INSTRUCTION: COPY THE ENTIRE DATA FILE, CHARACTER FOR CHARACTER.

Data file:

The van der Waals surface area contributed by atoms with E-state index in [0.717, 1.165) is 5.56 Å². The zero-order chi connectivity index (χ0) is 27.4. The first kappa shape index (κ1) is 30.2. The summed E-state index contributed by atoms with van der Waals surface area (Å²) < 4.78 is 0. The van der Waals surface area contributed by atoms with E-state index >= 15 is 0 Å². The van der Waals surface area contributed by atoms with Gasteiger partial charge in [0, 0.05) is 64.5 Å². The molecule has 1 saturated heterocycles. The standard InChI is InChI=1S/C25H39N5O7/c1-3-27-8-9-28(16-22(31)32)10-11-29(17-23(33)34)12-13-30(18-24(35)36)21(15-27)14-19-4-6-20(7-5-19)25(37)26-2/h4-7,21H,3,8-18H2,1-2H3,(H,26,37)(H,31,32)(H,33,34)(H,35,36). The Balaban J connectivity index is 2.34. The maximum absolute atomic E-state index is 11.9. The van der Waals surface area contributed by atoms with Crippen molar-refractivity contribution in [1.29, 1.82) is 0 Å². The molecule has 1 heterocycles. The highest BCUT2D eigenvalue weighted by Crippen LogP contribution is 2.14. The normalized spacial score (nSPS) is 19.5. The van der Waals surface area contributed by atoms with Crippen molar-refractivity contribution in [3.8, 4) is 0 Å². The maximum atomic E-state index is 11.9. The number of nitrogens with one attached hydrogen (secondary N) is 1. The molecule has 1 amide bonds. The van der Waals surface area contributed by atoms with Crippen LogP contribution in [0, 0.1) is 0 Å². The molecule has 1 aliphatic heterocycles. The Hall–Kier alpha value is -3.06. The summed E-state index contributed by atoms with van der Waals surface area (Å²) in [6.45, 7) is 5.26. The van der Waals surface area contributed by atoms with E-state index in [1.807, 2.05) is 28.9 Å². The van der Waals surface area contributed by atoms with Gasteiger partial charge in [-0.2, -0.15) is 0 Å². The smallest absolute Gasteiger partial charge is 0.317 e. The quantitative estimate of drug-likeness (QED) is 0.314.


The van der Waals surface area contributed by atoms with E-state index in [0.717, 1.165) is 5.56 Å². The zero-order chi connectivity index (χ0) is 27.4. The first kappa shape index (κ1) is 30.2. The summed E-state index contributed by atoms with van der Waals surface area (Å²) < 4.78 is 0. The van der Waals surface area contributed by atoms with E-state index >= 15 is 0 Å². The van der Waals surface area contributed by atoms with Gasteiger partial charge in [0, 0.05) is 64.5 Å². The molecule has 1 saturated heterocycles. The standard InChI is InChI=1S/C25H39N5O7/c1-3-27-8-9-28(16-22(31)32)10-11-29(17-23(33)34)12-13-30(18-24(35)36)21(15-27)14-19-4-6-20(7-5-19)25(37)26-2/h4-7,21H,3,8-18H2,1-2H3,(H,26,37)(H,31,32)(H,33,34)(H,35,36). The Balaban J connectivity index is 2.34. The maximum absolute atomic E-state index is 11.9. The van der Waals surface area contributed by atoms with Crippen molar-refractivity contribution in [1.29, 1.82) is 0 Å². The molecule has 1 heterocycles. The highest BCUT2D eigenvalue weighted by Crippen LogP contribution is 2.14. The normalized spacial score (nSPS) is 19.5. The van der Waals surface area contributed by atoms with Crippen molar-refractivity contribution in [3.8, 4) is 0 Å². The maximum atomic E-state index is 11.9. The number of nitrogens with one attached hydrogen (secondary N) is 1. The molecule has 1 amide bonds. The van der Waals surface area contributed by atoms with Crippen LogP contribution in [0, 0.1) is 0 Å². The molecule has 1 aliphatic heterocycles. The Hall–Kier alpha value is -3.06. The summed E-state index contributed by atoms with van der Waals surface area (Å²) in [6.45, 7) is 5.26. The van der Waals surface area contributed by atoms with E-state index in [1.807, 2.05) is 28.9 Å². The van der Waals surface area contributed by atoms with Gasteiger partial charge in [-0.2, -0.15) is 0 Å². The smallest absolute Gasteiger partial charge is 0.317 e. The quantitative estimate of drug-likeness (QED) is 0.314.